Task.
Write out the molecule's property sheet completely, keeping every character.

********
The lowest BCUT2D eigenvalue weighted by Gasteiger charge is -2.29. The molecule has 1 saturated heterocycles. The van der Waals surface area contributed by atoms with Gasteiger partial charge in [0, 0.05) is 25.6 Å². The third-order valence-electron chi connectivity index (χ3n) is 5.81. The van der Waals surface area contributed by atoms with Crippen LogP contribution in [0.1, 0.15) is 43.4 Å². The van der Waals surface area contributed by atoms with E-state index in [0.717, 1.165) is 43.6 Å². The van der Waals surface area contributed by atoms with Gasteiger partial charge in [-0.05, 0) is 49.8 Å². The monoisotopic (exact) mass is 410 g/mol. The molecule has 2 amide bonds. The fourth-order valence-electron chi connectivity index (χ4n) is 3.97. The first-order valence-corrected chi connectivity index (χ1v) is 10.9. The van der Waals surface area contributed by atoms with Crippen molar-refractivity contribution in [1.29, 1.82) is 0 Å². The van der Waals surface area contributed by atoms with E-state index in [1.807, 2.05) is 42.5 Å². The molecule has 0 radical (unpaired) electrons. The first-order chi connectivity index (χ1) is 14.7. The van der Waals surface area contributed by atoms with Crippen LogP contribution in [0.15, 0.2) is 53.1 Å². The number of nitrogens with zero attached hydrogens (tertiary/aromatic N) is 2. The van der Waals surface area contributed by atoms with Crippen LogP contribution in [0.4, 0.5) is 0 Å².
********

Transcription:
The lowest BCUT2D eigenvalue weighted by Gasteiger charge is -2.29. The molecule has 1 saturated heterocycles. The van der Waals surface area contributed by atoms with Gasteiger partial charge in [0, 0.05) is 25.6 Å². The third-order valence-electron chi connectivity index (χ3n) is 5.81. The van der Waals surface area contributed by atoms with Crippen LogP contribution in [0.1, 0.15) is 43.4 Å². The van der Waals surface area contributed by atoms with E-state index in [0.717, 1.165) is 43.6 Å². The van der Waals surface area contributed by atoms with Gasteiger partial charge in [-0.05, 0) is 49.8 Å². The monoisotopic (exact) mass is 410 g/mol. The molecule has 2 amide bonds. The fourth-order valence-electron chi connectivity index (χ4n) is 3.97. The first-order valence-corrected chi connectivity index (χ1v) is 10.9. The van der Waals surface area contributed by atoms with Crippen molar-refractivity contribution in [1.29, 1.82) is 0 Å². The van der Waals surface area contributed by atoms with E-state index in [1.807, 2.05) is 42.5 Å². The molecule has 0 radical (unpaired) electrons. The first-order chi connectivity index (χ1) is 14.7. The van der Waals surface area contributed by atoms with Crippen LogP contribution in [0.15, 0.2) is 53.1 Å². The number of nitrogens with zero attached hydrogens (tertiary/aromatic N) is 2. The van der Waals surface area contributed by atoms with Crippen LogP contribution in [0.4, 0.5) is 0 Å².